Alec Burks is the currently man of the hour in Cleveland. After being dealt to the Cavaliers in exchange for Kyle Korver, Burks has performed well, including a game-winning dunk with three seconds remaining against the Brooklyn Nets on Monday.
Burks is a great fit for the Cavs and has clearly improved the team, but he will likely not remain a Cavalier for the long-term. He is a good player, but there is no reason to keep him around, and every reason to trade him.
Alec Burks is a 27-year-old veteran in his eighth NBA season. He has been a role player for his entire career, and a very good one at that. He averages 9.6 points per game for his career while shooting 35% from three-point range. He can play shooting guard or small forward, and has solid rebounding skills. He is an excellent person to have in the locker room, as he is revered by his former teammates in Utah.
It seems like Burks is a great person, player, and fit, so why wouldn’t the Cavaliers want to keep him? The answer lies in his contract and Cleveland’s timeline. In 2015, Burks signed a four-year contract worth $42 million. He makes a little over $11 million this season, and is an unrestricted free agent next summer. Sure, the Cavs could attempt to re-sign him, but what’s the point in that? He will be looking for his last big contract, as he is still in his prime. He would be too expensive for the Cavaliers to really consider retaining him, as he isn’t the superstar they need to return to competing.
He is too old (27 is not old by NBA standards, but the Cavs have no use for a role player his age) to stay with the team for cheap until they are competitive again. While Burks is here, he will be playing quite a bit, in order to inflate his numbers and make him more attractive to other teams.
Why should other teams want him? Well, for starters, he is a very good bench player. He can shoot the three and is a good slasher. Every NBA contender could use a scorer like him, and that makes his potential market quite large. Additionally, and perhaps more importantly, his contract will be incredibly valuable to teams. Since he has no salary for next season, any team that acquires him can create about $11 million in cap space for free agency next summer. The same goes for George Hill and J.R. Smith’s deals. Any team that trades for Burks (or Hill) is getting a fantastic value; a solid veteran player who can contribute to a playoff run at a high level, a positive locker room presence, and cap relief for next year.
Furthermore, because the Cavaliers are finally below the luxury tax threshold, they can actually take back around $16 million in salary in a Burks trade. This gives the team much more flexibility in pursuing a deal.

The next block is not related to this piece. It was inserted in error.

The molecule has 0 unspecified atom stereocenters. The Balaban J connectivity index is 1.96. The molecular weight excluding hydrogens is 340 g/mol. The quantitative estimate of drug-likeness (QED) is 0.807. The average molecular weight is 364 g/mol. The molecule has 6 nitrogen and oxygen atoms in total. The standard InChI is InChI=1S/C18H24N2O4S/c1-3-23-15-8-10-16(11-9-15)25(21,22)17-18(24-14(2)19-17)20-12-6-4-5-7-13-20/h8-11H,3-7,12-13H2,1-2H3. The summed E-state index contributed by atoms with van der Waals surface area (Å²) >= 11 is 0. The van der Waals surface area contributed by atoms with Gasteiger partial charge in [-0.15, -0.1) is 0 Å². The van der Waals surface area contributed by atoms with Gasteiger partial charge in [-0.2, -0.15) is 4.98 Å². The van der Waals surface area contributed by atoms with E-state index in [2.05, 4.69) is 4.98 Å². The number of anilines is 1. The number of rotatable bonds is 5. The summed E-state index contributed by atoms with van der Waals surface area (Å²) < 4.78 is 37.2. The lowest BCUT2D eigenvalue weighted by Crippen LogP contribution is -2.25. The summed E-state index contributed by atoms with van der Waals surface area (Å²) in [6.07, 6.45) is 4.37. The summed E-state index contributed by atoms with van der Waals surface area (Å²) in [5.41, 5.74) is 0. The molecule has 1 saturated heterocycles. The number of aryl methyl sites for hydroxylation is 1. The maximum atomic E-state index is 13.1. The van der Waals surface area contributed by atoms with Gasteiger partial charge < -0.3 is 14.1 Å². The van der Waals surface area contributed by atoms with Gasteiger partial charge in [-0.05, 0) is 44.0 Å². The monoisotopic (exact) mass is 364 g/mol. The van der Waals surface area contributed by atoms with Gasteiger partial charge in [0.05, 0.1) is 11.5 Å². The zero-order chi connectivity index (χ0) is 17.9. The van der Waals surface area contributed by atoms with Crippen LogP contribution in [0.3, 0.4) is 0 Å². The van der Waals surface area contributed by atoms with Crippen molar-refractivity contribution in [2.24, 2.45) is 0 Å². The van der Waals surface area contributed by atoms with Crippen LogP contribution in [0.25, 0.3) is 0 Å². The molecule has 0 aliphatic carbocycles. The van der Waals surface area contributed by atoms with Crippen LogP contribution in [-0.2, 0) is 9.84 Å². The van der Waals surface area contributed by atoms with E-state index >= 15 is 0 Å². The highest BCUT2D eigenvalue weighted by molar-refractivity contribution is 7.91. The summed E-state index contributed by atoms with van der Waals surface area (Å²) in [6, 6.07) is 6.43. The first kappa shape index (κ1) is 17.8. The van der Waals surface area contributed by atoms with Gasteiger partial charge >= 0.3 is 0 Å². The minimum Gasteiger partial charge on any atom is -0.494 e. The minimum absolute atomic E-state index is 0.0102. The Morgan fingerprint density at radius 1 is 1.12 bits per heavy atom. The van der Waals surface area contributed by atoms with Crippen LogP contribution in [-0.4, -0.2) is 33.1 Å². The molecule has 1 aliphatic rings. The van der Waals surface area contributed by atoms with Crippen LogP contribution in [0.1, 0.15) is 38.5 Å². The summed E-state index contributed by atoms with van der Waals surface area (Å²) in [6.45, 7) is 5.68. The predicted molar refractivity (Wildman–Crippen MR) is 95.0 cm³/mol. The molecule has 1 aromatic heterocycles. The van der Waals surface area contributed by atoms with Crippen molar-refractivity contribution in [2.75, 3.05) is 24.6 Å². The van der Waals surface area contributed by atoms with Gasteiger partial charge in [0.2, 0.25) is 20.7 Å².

According to Joe Vardon of The Athletic, “Burks is widely expected to be traded again this season because he’s on an expiring contract worth $11.5 million.” This makes perfect sense, and it confirms that the Cavs were looking to the future when they traded Kyle Korver. While Korver is probably a more valuable player than Burks because of his elite shooting ability, the Cavaliers now have more trade options with Burks because of his expiring salary.
While Burks probably will be traded again at some point this season, it may be a while before something happens. NBA rules prohibit a player that has been traded from being traded again in tandem with another player until 60 days have passed from the original transaction. There will be a short time-frame between when the 60 days end (January 28th) and the NBA trade deadline (February 7th). Expect something to happen around then, as the Cavs could really bring in some assets if they combine Hill and Burks’ contracts.
In any deal for Burks, Hill, or Smith, Cleveland should look to acquire young players with potential and future draft picks, and they will obtain those through both the value of Burks, Hill, and Smith as players, as well as taking on bad contracts in return. While the Cavs did not end up trading for the Philadelphia 76ers’ Markelle Fultz, that deal could still happen at some point, including a straight-up swap for Burks.
There are also a myriad of terrible contracts in the NBA, so the Cavaliers’ options on that front will not be limited at all. Potential players include Chandler Parsons, who is owed $24 million this season and $25 next year, Nicolas Batum (who is owed nearly $77 million through 2020-2021, including a player option, which he will almost certainly accept), and Tyler Johnson, who will make over $19 million both this season and next.
General manager Koby Altman’s track record is not very good, but the Kyle Korver trade was a smart move. Not only did the team acquire two future second-round picks, but they also arguably gained an even more valuable player to flip at the trade deadline. If Altman can turn Burks into a bad contract and a first-round pick, or a young player with potential such as Fultz, he will have proved himself as an NBA GM.
Burks may very well end up on his third team this season, but it won’t be by his choice. When asked about remaining in Cleveland, Burks answered “Hopefully. That’s not up to me, We will see what happens.” Burks seems to realize that his position as a member of the Cavaliers is not set in stone, even though it has nothing to do with him personally. Even in his short time with the team, he has been a model professional, and it won’t be easy to let him go.
However, the NBA is a business, and the Cavs must do what is best for the team’s future. That means trading Burks, along with other veterans on the team. Burks may have just gotten here, but he will likely be on his way out soon, whether that is fair or not.